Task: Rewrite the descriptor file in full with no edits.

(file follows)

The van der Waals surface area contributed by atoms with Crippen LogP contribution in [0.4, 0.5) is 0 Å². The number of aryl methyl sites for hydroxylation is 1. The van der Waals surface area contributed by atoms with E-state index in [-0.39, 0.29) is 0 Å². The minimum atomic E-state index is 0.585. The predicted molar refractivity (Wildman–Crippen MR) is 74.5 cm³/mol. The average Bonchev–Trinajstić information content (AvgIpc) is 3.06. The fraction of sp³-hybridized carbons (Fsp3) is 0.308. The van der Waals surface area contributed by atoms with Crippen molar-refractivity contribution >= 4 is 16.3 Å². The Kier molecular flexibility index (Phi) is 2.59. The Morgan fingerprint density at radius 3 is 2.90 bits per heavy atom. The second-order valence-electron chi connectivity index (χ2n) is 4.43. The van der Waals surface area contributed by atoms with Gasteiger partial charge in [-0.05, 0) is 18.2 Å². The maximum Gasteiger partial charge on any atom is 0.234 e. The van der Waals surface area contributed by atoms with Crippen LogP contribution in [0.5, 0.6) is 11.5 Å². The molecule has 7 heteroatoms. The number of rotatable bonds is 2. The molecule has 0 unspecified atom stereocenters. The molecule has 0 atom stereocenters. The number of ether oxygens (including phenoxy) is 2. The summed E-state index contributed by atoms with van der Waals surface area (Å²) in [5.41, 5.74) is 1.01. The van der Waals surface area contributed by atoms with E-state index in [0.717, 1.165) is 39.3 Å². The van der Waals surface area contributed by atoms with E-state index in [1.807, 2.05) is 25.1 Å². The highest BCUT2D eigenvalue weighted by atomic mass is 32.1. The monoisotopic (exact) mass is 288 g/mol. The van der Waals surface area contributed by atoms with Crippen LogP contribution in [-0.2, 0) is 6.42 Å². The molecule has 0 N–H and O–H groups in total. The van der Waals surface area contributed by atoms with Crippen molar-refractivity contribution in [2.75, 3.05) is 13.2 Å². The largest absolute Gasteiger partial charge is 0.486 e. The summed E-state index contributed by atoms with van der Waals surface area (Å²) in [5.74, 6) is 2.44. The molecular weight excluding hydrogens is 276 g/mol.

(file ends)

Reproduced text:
The van der Waals surface area contributed by atoms with Crippen LogP contribution in [0.4, 0.5) is 0 Å². The number of aryl methyl sites for hydroxylation is 1. The van der Waals surface area contributed by atoms with E-state index in [-0.39, 0.29) is 0 Å². The minimum atomic E-state index is 0.585. The predicted molar refractivity (Wildman–Crippen MR) is 74.5 cm³/mol. The average Bonchev–Trinajstić information content (AvgIpc) is 3.06. The fraction of sp³-hybridized carbons (Fsp3) is 0.308. The van der Waals surface area contributed by atoms with Crippen molar-refractivity contribution >= 4 is 16.3 Å². The Kier molecular flexibility index (Phi) is 2.59. The Morgan fingerprint density at radius 3 is 2.90 bits per heavy atom. The second-order valence-electron chi connectivity index (χ2n) is 4.43. The van der Waals surface area contributed by atoms with Gasteiger partial charge in [-0.05, 0) is 18.2 Å². The maximum Gasteiger partial charge on any atom is 0.234 e. The van der Waals surface area contributed by atoms with Crippen LogP contribution in [0.5, 0.6) is 11.5 Å². The molecule has 7 heteroatoms. The number of rotatable bonds is 2. The molecule has 0 unspecified atom stereocenters. The molecule has 0 atom stereocenters. The number of ether oxygens (including phenoxy) is 2. The summed E-state index contributed by atoms with van der Waals surface area (Å²) in [5.41, 5.74) is 1.01. The van der Waals surface area contributed by atoms with E-state index in [0.717, 1.165) is 39.3 Å². The van der Waals surface area contributed by atoms with E-state index in [1.807, 2.05) is 25.1 Å². The highest BCUT2D eigenvalue weighted by atomic mass is 32.1. The monoisotopic (exact) mass is 288 g/mol. The van der Waals surface area contributed by atoms with Crippen LogP contribution in [-0.2, 0) is 6.42 Å². The molecule has 0 N–H and O–H groups in total. The van der Waals surface area contributed by atoms with Crippen molar-refractivity contribution in [2.75, 3.05) is 13.2 Å². The largest absolute Gasteiger partial charge is 0.486 e. The summed E-state index contributed by atoms with van der Waals surface area (Å²) in [5.74, 6) is 2.44. The molecular weight excluding hydrogens is 276 g/mol.